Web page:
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A Journal Entry from a Personal Experience in Jerusalem
By Eric Podell
Tuesday- 5/02/2000- Jerusalem
I was sitting on a bench eating a bagel and cream cheese right around the
corner from Kikar Zion near Ben Yehuda Street. It was the typical city
scene; a couple on my right passionately engaged in argument, a girl talking
away into her cellular phone, a man drilling a sign high above on a ladder,
people waiting at a crowded bus stop, and the taxis and buses speeding
through the streets…Then it all came to a grinding halt.
As loud sirens sounded at exactly 10:00am, the drilling above went quiet,
the girl on her cellular phone stood still, and the couple both bowed their
heads to the ground in silence. The buses and taxis stopped right in their
tracks. It was like choreographical “blocking” used in the theater; people
were positioned and standing in ways that captured the tragic drama of the
moment. As I too observed the moment of silence for those lost in the
Holocaust, I was both saddened by the tragedy yet proud to be standing on
that street, with those people paying honor. The heart of a nation has
never looked clearer than Israel on Yom Hashoah. Sometimes the most
beautiful sights appear out of the saddest tragedies.
In the afternoon I made my way to Yad Vashem, the Holocaust Memorial
Museum. The city of Jerusalem has a melancholy feel to it this day; people
paying genuine respect for the families lost. At Yad Vashem I met my
friend's second cousins, Rose and Irving Meth who both miraculously survived
Auschwitz. Now I would meet the Holocaust face to face.
Rose’s story would blow Steven Speilberg’s mind. Rose, along with four
other young girls, was responsible for the only uprising to ever take place
in the hell that was Auschwitz. The girls worked at the weapons factory
within the camp, and everyday they would sneak gunpowder in their pockets
until, after nearly eight months, they gathered a strong amount. When the
crematorium at Auschwitz was blown up one unsuspecting day, it was Rose and
her courageous friends who were responsible. Tragically, as with all
Holocaust stories, the four girls were caught and publicly hanged, while
Rose and what remained of her diary made it out alive. Now she is the
reminder, a symbol of both the horrors of the Holocaust as well as the
strength of the human spirit.
We were walking around the museum when we came across a monument in honor of
Rose’s four friends who perished. Rose spoke with me, placed a rock on the
monument, and cried passionately for her lost friends. Maybe they were
tears for the horror of humanity that was the Holocaust. Maybe she just
misses her friends. She made it clear to me that her name was also supposed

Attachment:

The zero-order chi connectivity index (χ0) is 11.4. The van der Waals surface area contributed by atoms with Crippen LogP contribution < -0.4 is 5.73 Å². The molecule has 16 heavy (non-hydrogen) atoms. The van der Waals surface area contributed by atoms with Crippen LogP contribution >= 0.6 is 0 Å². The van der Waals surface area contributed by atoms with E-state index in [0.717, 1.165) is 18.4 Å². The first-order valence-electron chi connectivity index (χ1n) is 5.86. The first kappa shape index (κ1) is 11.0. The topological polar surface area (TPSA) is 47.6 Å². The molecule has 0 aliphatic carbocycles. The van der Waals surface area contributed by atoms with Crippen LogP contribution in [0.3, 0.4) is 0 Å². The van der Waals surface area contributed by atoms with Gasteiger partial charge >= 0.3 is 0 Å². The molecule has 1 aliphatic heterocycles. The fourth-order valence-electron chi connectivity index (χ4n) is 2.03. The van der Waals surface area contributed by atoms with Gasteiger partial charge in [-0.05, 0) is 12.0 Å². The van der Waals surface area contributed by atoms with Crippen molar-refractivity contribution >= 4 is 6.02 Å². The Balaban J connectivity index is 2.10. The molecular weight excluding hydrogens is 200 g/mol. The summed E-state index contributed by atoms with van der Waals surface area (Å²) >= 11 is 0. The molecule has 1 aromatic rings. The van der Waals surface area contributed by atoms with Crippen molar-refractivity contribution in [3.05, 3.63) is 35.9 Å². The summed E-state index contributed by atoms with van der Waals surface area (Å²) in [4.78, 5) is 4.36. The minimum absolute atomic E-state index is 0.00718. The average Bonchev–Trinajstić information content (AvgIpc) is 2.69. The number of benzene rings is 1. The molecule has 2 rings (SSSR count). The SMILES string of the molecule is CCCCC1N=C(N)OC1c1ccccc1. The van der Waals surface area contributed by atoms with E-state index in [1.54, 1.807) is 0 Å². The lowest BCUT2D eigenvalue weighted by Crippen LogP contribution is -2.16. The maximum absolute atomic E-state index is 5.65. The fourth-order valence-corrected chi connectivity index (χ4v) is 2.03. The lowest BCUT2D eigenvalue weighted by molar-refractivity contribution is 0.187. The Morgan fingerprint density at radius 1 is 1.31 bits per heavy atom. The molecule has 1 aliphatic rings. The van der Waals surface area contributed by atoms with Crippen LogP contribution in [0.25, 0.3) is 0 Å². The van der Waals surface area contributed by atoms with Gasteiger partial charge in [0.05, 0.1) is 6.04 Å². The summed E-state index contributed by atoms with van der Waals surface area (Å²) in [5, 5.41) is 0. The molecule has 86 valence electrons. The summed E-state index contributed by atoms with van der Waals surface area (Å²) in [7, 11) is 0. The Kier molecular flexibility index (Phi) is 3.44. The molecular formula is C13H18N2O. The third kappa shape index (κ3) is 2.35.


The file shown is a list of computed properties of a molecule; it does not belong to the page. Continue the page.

to be on that monument. We then passed a faceless sculpture entitled, “The
Silent Cry”. With a strong voice and an intense look deep in her eyes, Rose
asked me if I knew the purpose of this dramatic monument. “Do you know why
they call this ‘The Silent Cry’?” she asked. “Because nobody would listen.
Nobody wanted to hear our cries.”
As we silently stood in the Hall of Remembrance staring at the Eternal
Flame, an Israeli couple stopped Irving and Rose and asked them the
unanswerable question: “You two were there, how could this happen? One and
a half million children were butchered, how could G-d allow this to happen?”
asked the religious man. This is a question I too asked myself with no
resolve. With an aging voice and sad eyes Irving answered by saying simply
that there is no answer. We will never be able to devise an explanation for
such a horrific chapter in our history. Rose said that G-d chose the Jewish
people to be strong, from the Exodus from Egypt and the story of Passover to
Buchenwald and Auschwitz centuries later.
She mentioned how we have
beautiful generations of Jewish people, we have our own beautiful nation,
and the Jews are built on blood sweat and tears, and the ability to overcome
these conditions. They both agreed that it is our strength that keeps us
together. Through a sick, raspy voice, Irving began to weep. The Israeli
couple began to cry as well; the woman covering her face, the man grasping
the bridge of his nose beneath his eyeglasses and staring at the ground.
I stand in this half circle with two Holocaust survivors, my good friend,
and an Israeli couple, the grief and tragic emotion being expressed is
overwhelming. Yet, through this trip we have been sitting on buses
together, praying on Shabbat together, living in Israel together, and now we
Jews cry together.
As Irving tries to wipe his tears and I swallow the lump
in my throat, the man we just met shakes my hand and says, “Hopefully we
will meet again in a better place.” Because the Jewish world is one of
unity and togetherness, I probably will meet this man again somewhere,
sometime. And we will remember this moment we shared together, and maybe as
we enjoy a Shabbat dinner together with pride and strength, we will have a
clearer understanding of why G-d could let such a tragic event occur. The
Exodus of the Jewish people is far from over, yet we have learned to go it
hand in hand.
I am reminded of a comment Rose made to me earlier in the day. We were on
the subject of growing old, the trauma of watching your body age, the aches
and pains and so forth. “I really don’t mind growing old, “ she said to me.
“In fact, I really enjoy it. Yes, I am quite happy to age.” I understand
her response today as I stare at the museum photographs of the six million.
She doesn’t mind growing old because her family and friends never got the
opportunity to. This is the essence of the Holocaust.
from the May 2000 Edition of the Jewish Magazine
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